Military devices for cognitive war include anti-sleep glasses that are wearable devices that will promote wakefulness and alertness. Electronic arms include “soft-kill radio waves” that use electromagnetic energy for nonlethal attacks, inducing drowsiness or cognitive impairment in adversaries, the report said.

“In summary, the PLA’s integration of cutting-edge technologies such as AI, [brain-computer interfaces], and biological weapons into its military arsenal brings significant psychological dimensions to warfare, extending beyond their physical effects,” the report said.

The report was written by four experts with military and intelligence experience at the initiative: L.J. Eads, Ryan Clarke, Xiaoxu Sean Lin and Robert McCreight, who first coined the term neurostrike to describe an element of brain warfare.

The report cites a 2022 Chinese army report that identifies the “five battles of cognition” to be used in advanced psychological warfare operations. The operations will seek to shape future battlefields beyond physical conflicts.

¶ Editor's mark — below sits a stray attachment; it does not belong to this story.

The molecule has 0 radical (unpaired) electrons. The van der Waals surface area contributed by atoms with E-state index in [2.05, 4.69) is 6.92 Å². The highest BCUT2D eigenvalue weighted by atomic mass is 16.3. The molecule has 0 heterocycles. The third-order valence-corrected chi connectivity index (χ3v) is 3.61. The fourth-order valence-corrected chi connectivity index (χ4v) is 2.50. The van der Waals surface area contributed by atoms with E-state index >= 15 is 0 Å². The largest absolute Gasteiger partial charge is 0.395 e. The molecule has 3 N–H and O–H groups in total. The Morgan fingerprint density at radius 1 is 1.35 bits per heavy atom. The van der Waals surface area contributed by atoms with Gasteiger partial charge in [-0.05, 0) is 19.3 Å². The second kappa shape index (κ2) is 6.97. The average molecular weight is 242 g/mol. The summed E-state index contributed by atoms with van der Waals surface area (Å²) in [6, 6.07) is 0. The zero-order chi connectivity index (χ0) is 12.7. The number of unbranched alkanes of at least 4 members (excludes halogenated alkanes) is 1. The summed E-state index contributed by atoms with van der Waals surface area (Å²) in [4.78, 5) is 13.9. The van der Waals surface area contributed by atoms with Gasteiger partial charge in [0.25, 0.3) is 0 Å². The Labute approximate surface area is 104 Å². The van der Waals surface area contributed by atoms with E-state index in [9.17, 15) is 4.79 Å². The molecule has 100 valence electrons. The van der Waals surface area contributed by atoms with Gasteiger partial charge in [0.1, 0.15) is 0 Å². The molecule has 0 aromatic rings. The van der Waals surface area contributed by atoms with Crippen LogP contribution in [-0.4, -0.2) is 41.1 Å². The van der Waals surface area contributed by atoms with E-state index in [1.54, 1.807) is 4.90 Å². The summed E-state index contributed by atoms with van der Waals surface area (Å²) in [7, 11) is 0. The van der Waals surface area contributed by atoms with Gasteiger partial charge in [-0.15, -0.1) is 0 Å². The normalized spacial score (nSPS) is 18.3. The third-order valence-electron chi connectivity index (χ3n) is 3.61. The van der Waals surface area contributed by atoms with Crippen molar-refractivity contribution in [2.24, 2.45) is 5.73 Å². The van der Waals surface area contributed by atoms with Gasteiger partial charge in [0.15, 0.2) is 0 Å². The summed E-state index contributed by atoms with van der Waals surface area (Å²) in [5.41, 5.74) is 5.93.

The battles include preemptive cognition that seeks to gain the “moral high ground” for the Chinese prior to hostilities, the report said.

“The objective is to create a powerful deterrent and asymmetric advantage,” the report said.

The experts’ report also discloses planned Chinese defenses against psychological warfare attacks. The research is being done by two Chinese military organizations known as Unit 94969 and Unit 96812, which are working on both defense and offensive cognitive warfare.

The PLA program “represents a strategic direction, integrating neuroscience and technology to develop weapons systems that can impair cognition, reduce situational awareness, and degrade neurological functions over the long term,” the report said.